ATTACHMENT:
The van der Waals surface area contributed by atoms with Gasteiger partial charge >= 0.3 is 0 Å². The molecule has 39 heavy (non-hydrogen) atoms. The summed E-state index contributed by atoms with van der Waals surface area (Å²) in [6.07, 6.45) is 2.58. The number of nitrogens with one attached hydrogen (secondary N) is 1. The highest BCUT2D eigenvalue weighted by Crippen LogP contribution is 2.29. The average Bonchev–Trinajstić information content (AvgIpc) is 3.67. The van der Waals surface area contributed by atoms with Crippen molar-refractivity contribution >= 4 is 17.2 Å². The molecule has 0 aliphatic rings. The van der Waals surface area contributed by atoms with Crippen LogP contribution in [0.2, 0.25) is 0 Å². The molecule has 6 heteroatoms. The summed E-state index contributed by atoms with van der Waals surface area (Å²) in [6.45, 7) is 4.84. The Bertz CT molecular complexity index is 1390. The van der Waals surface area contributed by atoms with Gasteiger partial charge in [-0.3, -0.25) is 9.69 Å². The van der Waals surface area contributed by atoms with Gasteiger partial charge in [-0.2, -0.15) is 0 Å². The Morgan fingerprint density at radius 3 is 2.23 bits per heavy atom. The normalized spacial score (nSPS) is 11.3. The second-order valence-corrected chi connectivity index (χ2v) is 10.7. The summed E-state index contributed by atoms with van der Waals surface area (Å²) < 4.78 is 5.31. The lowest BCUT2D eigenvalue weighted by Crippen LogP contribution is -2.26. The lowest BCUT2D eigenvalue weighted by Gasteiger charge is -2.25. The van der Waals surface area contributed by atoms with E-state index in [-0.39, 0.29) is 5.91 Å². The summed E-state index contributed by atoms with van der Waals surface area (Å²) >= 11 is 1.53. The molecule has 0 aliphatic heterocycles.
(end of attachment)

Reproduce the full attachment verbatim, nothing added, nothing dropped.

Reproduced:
The van der Waals surface area contributed by atoms with Gasteiger partial charge >= 0.3 is 0 Å². The molecule has 39 heavy (non-hydrogen) atoms. The summed E-state index contributed by atoms with van der Waals surface area (Å²) in [6.07, 6.45) is 2.58. The number of nitrogens with one attached hydrogen (secondary N) is 1. The highest BCUT2D eigenvalue weighted by Crippen LogP contribution is 2.29. The average Bonchev–Trinajstić information content (AvgIpc) is 3.67. The van der Waals surface area contributed by atoms with Crippen molar-refractivity contribution >= 4 is 17.2 Å². The molecule has 0 aliphatic rings. The van der Waals surface area contributed by atoms with Crippen LogP contribution in [0.2, 0.25) is 0 Å². The molecule has 6 heteroatoms. The summed E-state index contributed by atoms with van der Waals surface area (Å²) in [6.45, 7) is 4.84. The Bertz CT molecular complexity index is 1390. The van der Waals surface area contributed by atoms with Gasteiger partial charge in [-0.3, -0.25) is 9.69 Å². The van der Waals surface area contributed by atoms with Gasteiger partial charge in [-0.2, -0.15) is 0 Å². The Morgan fingerprint density at radius 3 is 2.23 bits per heavy atom. The normalized spacial score (nSPS) is 11.3. The second-order valence-corrected chi connectivity index (χ2v) is 10.7. The summed E-state index contributed by atoms with van der Waals surface area (Å²) < 4.78 is 5.31. The lowest BCUT2D eigenvalue weighted by Crippen LogP contribution is -2.26. The lowest BCUT2D eigenvalue weighted by Gasteiger charge is -2.25. The van der Waals surface area contributed by atoms with E-state index in [-0.39, 0.29) is 5.91 Å². The summed E-state index contributed by atoms with van der Waals surface area (Å²) >= 11 is 1.53. The molecule has 0 aliphatic heterocycles.